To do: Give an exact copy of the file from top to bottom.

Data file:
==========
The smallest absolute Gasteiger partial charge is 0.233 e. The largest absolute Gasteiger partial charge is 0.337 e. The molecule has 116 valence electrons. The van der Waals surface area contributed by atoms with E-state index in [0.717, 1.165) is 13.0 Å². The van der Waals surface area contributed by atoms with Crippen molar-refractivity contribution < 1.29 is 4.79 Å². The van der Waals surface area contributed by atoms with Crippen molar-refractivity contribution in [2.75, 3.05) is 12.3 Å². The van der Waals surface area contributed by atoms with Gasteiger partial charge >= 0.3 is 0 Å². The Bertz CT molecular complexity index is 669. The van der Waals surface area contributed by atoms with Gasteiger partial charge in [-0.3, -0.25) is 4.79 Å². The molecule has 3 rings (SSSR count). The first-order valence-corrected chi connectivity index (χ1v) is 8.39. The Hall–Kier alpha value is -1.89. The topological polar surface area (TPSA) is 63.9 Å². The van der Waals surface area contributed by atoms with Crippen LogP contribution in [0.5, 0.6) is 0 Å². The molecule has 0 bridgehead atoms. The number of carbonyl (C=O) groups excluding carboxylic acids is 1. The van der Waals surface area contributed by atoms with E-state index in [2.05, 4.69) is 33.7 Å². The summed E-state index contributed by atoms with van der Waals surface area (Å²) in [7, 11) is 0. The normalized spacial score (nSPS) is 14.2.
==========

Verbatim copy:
The smallest absolute Gasteiger partial charge is 0.233 e. The largest absolute Gasteiger partial charge is 0.337 e. The molecule has 116 valence electrons. The van der Waals surface area contributed by atoms with E-state index in [0.717, 1.165) is 13.0 Å². The van der Waals surface area contributed by atoms with Crippen molar-refractivity contribution < 1.29 is 4.79 Å². The van der Waals surface area contributed by atoms with Crippen molar-refractivity contribution in [2.75, 3.05) is 12.3 Å². The van der Waals surface area contributed by atoms with Gasteiger partial charge >= 0.3 is 0 Å². The Bertz CT molecular complexity index is 669. The van der Waals surface area contributed by atoms with Gasteiger partial charge in [-0.3, -0.25) is 4.79 Å². The molecule has 3 rings (SSSR count). The first-order valence-corrected chi connectivity index (χ1v) is 8.39. The Hall–Kier alpha value is -1.89. The topological polar surface area (TPSA) is 63.9 Å². The van der Waals surface area contributed by atoms with Crippen LogP contribution in [0.5, 0.6) is 0 Å². The molecule has 0 bridgehead atoms. The number of carbonyl (C=O) groups excluding carboxylic acids is 1. The van der Waals surface area contributed by atoms with E-state index in [2.05, 4.69) is 33.7 Å². The summed E-state index contributed by atoms with van der Waals surface area (Å²) in [7, 11) is 0. The normalized spacial score (nSPS) is 14.2.